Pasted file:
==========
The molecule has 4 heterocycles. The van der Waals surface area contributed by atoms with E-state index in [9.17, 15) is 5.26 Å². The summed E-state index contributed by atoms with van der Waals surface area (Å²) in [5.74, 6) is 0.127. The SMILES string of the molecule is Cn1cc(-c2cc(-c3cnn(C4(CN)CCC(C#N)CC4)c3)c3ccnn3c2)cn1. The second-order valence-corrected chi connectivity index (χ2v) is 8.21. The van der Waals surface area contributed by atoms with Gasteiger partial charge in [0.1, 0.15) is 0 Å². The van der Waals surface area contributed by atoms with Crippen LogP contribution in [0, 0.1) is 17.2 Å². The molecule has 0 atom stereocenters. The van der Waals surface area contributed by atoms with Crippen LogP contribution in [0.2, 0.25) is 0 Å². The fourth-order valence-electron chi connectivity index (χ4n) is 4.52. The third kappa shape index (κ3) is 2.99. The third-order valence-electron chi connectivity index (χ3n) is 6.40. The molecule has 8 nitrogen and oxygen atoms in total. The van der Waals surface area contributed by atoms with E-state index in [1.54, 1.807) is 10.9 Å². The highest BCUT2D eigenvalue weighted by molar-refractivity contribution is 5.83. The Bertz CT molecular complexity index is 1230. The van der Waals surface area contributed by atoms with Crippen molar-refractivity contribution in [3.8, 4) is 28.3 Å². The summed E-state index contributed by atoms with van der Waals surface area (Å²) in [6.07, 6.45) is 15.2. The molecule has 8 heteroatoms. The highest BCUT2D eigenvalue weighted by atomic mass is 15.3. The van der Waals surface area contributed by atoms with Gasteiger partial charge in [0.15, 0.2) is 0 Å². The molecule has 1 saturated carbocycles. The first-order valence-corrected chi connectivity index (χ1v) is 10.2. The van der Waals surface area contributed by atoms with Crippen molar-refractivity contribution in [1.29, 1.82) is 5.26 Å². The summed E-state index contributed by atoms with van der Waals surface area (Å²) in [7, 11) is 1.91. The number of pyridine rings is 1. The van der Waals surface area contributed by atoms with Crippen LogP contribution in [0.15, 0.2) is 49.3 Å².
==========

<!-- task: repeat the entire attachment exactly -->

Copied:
The molecule has 4 heterocycles. The van der Waals surface area contributed by atoms with E-state index in [9.17, 15) is 5.26 Å². The summed E-state index contributed by atoms with van der Waals surface area (Å²) in [5.74, 6) is 0.127. The SMILES string of the molecule is Cn1cc(-c2cc(-c3cnn(C4(CN)CCC(C#N)CC4)c3)c3ccnn3c2)cn1. The second-order valence-corrected chi connectivity index (χ2v) is 8.21. The van der Waals surface area contributed by atoms with Gasteiger partial charge in [0.1, 0.15) is 0 Å². The van der Waals surface area contributed by atoms with Crippen LogP contribution in [0, 0.1) is 17.2 Å². The molecule has 0 atom stereocenters. The van der Waals surface area contributed by atoms with Crippen LogP contribution in [0.2, 0.25) is 0 Å². The fourth-order valence-electron chi connectivity index (χ4n) is 4.52. The third kappa shape index (κ3) is 2.99. The third-order valence-electron chi connectivity index (χ3n) is 6.40. The molecule has 8 nitrogen and oxygen atoms in total. The van der Waals surface area contributed by atoms with E-state index in [1.54, 1.807) is 10.9 Å². The highest BCUT2D eigenvalue weighted by molar-refractivity contribution is 5.83. The Bertz CT molecular complexity index is 1230. The van der Waals surface area contributed by atoms with Crippen molar-refractivity contribution in [3.8, 4) is 28.3 Å². The summed E-state index contributed by atoms with van der Waals surface area (Å²) in [6.07, 6.45) is 15.2. The molecule has 8 heteroatoms. The highest BCUT2D eigenvalue weighted by atomic mass is 15.3. The van der Waals surface area contributed by atoms with Gasteiger partial charge in [0.15, 0.2) is 0 Å². The molecule has 1 saturated carbocycles. The first-order valence-corrected chi connectivity index (χ1v) is 10.2. The van der Waals surface area contributed by atoms with Crippen molar-refractivity contribution in [1.29, 1.82) is 5.26 Å². The summed E-state index contributed by atoms with van der Waals surface area (Å²) in [7, 11) is 1.91. The number of pyridine rings is 1. The van der Waals surface area contributed by atoms with Crippen LogP contribution in [0.15, 0.2) is 49.3 Å².